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A male student wearing a blue shirt, black vest and black facemask walks past a portrait of Bernard Lown.

Of note Spring 2022

"Good" cholesterol, diabetes and hormones, 'smart' packaging and other news from the school.
Published
June 8, 2022
Read Time
8 min
Featured In
Spring 2022

Portrait honors Bernard Lown’s legacy

A new portrait of beloved emeritus professor Bernard Lown now hangs in the Department of Global Health and Population. Lown, renowned for his work in cardiology, global health, and humanitarian causes, and co-founder of an organization that won a Nobel Peace Prize, felt the photo “The Kashmiri healer” captured the empathy embodied in the art of healing. Painter Stephen Coit used the photo, which hung in Lown’s examination room and later his living room, as inspiration for the painting’s background.  Read more about Lown.


When “good” cholesterol isn’t good

A vial of blood in a test tube with a blank white label lays ontop of a spreadsheet with blue and white rows with various test result listings. (Stock image)
Photo: blueshot / iStock

When it comes to heart disease, it’s well-known that low-density lipoprotein is “bad” cholesterol that can clog up artery walls and high-density lipoprotein (HDL) is “good” cholesterol that helps clear cholesterol out of the system. But drugs to boost the amount of HDL in the blood failed to reduce the risk of cardiovascular disease and were never brought to market. Jeremy Furtado, Frank Sacks, and colleagues in the Department of Nutrition may have found a reason why. They had already identified several protein-defined subspecies of HDL, some of which were associated with an elevated risk of cardiovascular disease. In a December 2021 paper they confirmed the failed drugs actually increased the proportion of detrimental HDL more than the protective HDL. The researchers are continuing to study HDL subspecies and their varying functions, with the goal of identifying beneficial therapies and dietary interventions.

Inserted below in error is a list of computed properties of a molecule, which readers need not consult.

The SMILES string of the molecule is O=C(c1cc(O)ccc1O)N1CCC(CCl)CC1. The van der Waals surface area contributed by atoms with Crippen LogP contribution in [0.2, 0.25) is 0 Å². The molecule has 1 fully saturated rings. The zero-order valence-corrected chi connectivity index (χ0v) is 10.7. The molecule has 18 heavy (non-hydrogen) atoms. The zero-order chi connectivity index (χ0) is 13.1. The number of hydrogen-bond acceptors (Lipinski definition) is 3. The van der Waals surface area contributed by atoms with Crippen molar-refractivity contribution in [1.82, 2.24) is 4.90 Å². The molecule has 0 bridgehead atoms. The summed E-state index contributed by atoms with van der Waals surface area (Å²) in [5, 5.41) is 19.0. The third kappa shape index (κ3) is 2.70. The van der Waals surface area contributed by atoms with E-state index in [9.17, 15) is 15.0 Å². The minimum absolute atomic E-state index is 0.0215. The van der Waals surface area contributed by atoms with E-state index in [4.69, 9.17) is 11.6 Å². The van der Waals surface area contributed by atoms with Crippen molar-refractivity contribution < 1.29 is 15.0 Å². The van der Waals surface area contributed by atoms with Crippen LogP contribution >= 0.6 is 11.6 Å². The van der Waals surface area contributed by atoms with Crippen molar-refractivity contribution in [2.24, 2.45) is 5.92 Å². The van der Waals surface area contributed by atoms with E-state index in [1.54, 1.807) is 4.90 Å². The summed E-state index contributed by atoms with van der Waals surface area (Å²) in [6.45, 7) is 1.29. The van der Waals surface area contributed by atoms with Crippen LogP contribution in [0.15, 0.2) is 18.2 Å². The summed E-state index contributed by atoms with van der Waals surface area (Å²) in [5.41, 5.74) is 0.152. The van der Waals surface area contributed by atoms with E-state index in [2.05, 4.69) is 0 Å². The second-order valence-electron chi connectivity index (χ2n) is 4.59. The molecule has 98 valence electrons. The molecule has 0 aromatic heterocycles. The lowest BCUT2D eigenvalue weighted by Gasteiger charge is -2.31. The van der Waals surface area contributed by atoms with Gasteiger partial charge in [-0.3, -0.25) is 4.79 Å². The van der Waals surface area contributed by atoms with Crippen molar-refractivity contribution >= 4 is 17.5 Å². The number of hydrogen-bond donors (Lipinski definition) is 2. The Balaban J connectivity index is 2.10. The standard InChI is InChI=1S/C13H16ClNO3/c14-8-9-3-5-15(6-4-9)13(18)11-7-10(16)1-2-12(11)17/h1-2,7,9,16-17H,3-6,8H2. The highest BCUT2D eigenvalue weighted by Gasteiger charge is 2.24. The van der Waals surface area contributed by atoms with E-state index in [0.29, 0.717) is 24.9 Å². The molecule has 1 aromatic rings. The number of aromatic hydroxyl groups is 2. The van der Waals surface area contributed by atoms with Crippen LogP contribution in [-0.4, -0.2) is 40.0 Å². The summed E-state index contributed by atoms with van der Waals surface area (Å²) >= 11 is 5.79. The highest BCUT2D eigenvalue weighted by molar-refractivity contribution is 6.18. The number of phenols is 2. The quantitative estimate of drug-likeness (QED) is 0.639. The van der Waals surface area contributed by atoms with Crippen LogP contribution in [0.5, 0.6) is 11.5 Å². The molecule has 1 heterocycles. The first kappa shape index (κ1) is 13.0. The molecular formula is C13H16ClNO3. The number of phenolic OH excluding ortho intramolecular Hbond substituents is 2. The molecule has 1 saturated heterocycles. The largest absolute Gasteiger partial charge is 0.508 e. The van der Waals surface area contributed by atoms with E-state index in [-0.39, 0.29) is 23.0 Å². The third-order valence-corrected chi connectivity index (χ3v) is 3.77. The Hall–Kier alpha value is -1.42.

Epstein-Barr virus is the leading cause of multiple sclerosis

Harvard Chan School researchers have been able to establish that the Epstein-Barr virus is the likely cause of multiple sclerosis (MS). Epstein-Barr’s link with MS, a potentially disabling disease of the central nervous system for which there is no cure, has long been suspected, but proving a causal relationship has been difficult. In a study published in Science in January, researchers, including Alberto Ascherio, professor of epidemiology and nutrition, analyzed blood samples from U.S. military personnel. They found the risk of MS increased 32-fold after infection with Epstein-Barr but was unchanged after infection with other viruses. What’s more, serum levels of a biomarker of the nerve degeneration typical in MS increased only after an Epstein-Barr infection. Ascherio, the study’s senior author, says the findings suggest stopping Epstein-Barr infection could prevent most MS cases, and that targeting the virus could lead to a cure for MS. There are an estimated 2.8 million people living with MS worldwide. Research suggests global prevalence is rising.


Newly identified hormone may be critical diabetes driver

Close-up of a torso with a diabetes monitor patch. Person is white and wears a blue top.
Photo: Branimir76 / iStock